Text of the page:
The charming, hilarious commercial, voted Ad Age Best for the year 2000, is not only pointed and memorable and a dramatic rendering of the supposed
|Angered by diluted cable modem service, a grandmother bursts a neighbor's balloon.|
Yes, when Omnicom Group's Goodby, Silverstein & Partners, San Francisco, created "Neighborhood" -- where neighbors squabble bitterly over who's hogging the cable-modem bandwidth -- it was based on a more-or-less real technical phenomenon.
Not "real" in the sense of depicting practical reality, exactly. Cable modems are lightning quick no matter how many neighborhood subscribers share the co-ax. The SBC Communications' Pacific Bell commercial is real mainly in the sense of not technically being a complete lie.
"More theoretically than in reality," said Paul Venables, associate partner at Goodby and Pac Bell creative team head who this month broke away to form Venables, Bell & Partners, San Francisco.
"The more people in your neighborhood that get on [cable] slow it down a little bit because they're sharing the bandwidth. But there's probably no neighborhood in America where cable modem use is so dense that it would make a difference right now."
Hmm. This is information the Best Awards jury might have appreciated before voting. But what's done is done, so let's appreciate the spot for what it is, shall we? And what it is is delightful. Directed by Chris Smith, the auteur of the charming documentary American Movie, "Neighborhood" shows what happens when human beings, forced to share resources, turn on one another.
Acting downright un-neighborly
The spot is narrated by a resident of Laurel Lane, who says that everything on his street was fine until "everyone started sharing the same cable line for the Internet. That's when things online got slower and people started acting, well, downright un-neighborly."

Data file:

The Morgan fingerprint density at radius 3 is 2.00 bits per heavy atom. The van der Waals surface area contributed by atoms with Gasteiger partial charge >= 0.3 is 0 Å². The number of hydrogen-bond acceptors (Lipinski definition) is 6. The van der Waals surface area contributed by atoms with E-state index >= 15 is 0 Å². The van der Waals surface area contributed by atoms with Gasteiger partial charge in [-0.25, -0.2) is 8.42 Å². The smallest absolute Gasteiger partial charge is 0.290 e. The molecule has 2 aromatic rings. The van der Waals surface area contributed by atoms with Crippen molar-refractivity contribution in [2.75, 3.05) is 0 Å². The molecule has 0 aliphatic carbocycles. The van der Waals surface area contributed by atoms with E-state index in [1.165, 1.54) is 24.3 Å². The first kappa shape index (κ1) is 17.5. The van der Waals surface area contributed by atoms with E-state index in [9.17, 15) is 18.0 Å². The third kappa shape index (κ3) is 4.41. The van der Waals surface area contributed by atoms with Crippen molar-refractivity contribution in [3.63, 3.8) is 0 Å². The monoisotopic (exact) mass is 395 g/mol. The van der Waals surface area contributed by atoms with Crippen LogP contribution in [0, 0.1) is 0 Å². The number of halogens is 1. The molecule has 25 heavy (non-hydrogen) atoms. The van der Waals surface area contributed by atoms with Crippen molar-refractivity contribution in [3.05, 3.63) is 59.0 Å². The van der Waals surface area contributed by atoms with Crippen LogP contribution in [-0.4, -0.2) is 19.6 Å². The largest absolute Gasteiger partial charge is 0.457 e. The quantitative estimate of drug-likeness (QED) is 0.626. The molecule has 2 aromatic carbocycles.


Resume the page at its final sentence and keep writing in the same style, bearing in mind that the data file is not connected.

Then we see a woman at her computer, frustrated by a slow download, pounding her desk. Then a little girl under the same circumstances screaming at her computer: "Come on!"
Problem established. Now to document the reaction: An elderly woman, gardening, sees a balloon float over from next door. She punctures it with her rake. The paperboy tosses a newspaper toward a house. A second later, it comes flying back so hard it knocks him off his bike. Next we see two kids in a shouting match with an adult homeowner. The words "Web Hog" are spray-painted on his garage door.
"You're a Web hog!" the kids shout.
"No," the guy hollers back, "you're a Web hog!"
An ice cream truck slowly drives down the street. It has been vandalized. "Log off," the graffito says. We see a guy trimming his hedge and then, with the hedge trimmer, attacking his neighbor's flower bed. Then another neighbor cuts a cable line into a house. Inside, the narrator is at his computer and watches incredulously as his screen goes black.
And so on, documenting one neighborhood atrocity after another as Laurel Lane becomes e-Yugoslavia. Finally, via title card, the payoff:
"Don't share a cable line. Get Pacific Bell DSL. Always fast. Never shared."
Seldom has a commercial better framed a supposed problem and a clear-cut solution while simultaneously turning a widely loathed institution into a protagonist. The race for high-speed Internet service right now is between cable and fiber DSL data lines from Pac Bell and its like around the country. Now, there are two sympathetic combatants: the cable company vs. the phone company. But it was easy enough for Mr. Venables, because one of them was his client. Suddenly, the phone company was a blessed provider, and co-axial cable was the root of all evil.
"We're dealing with a public utility, a monolithic beast," he said. "And we take a small point and make a human story around it. We were kind of planting a seed of doubt.
"I think it's kind of deep. It's smart. And it worked like hell. I'm real proud of it."
The hyperbole doesn't bother him, because the neighborhood depicted is clearly an exaggeration -- based on a tiny, demonstrable fact taken to absurd lengths in the name of communicating the concept. Sure enough, the concept was communicated.
Ads worked too well
"The orders they got just overloaded [Pac Bell's] ability to fill them," Mr. Venables said. "It was really, really effective."
He speaks in the past tense because, in the end, the campaign was ultimately discontinued -- not because it stopped working, but because it went from being almost true to completely untrue.
"By the end of the campaign running its course," he said, "Pac Bell itself was forced to install a few hubs."
In other words, neighbors had to share DSL lines.
Copyright May 2001, Crain Communications Inc.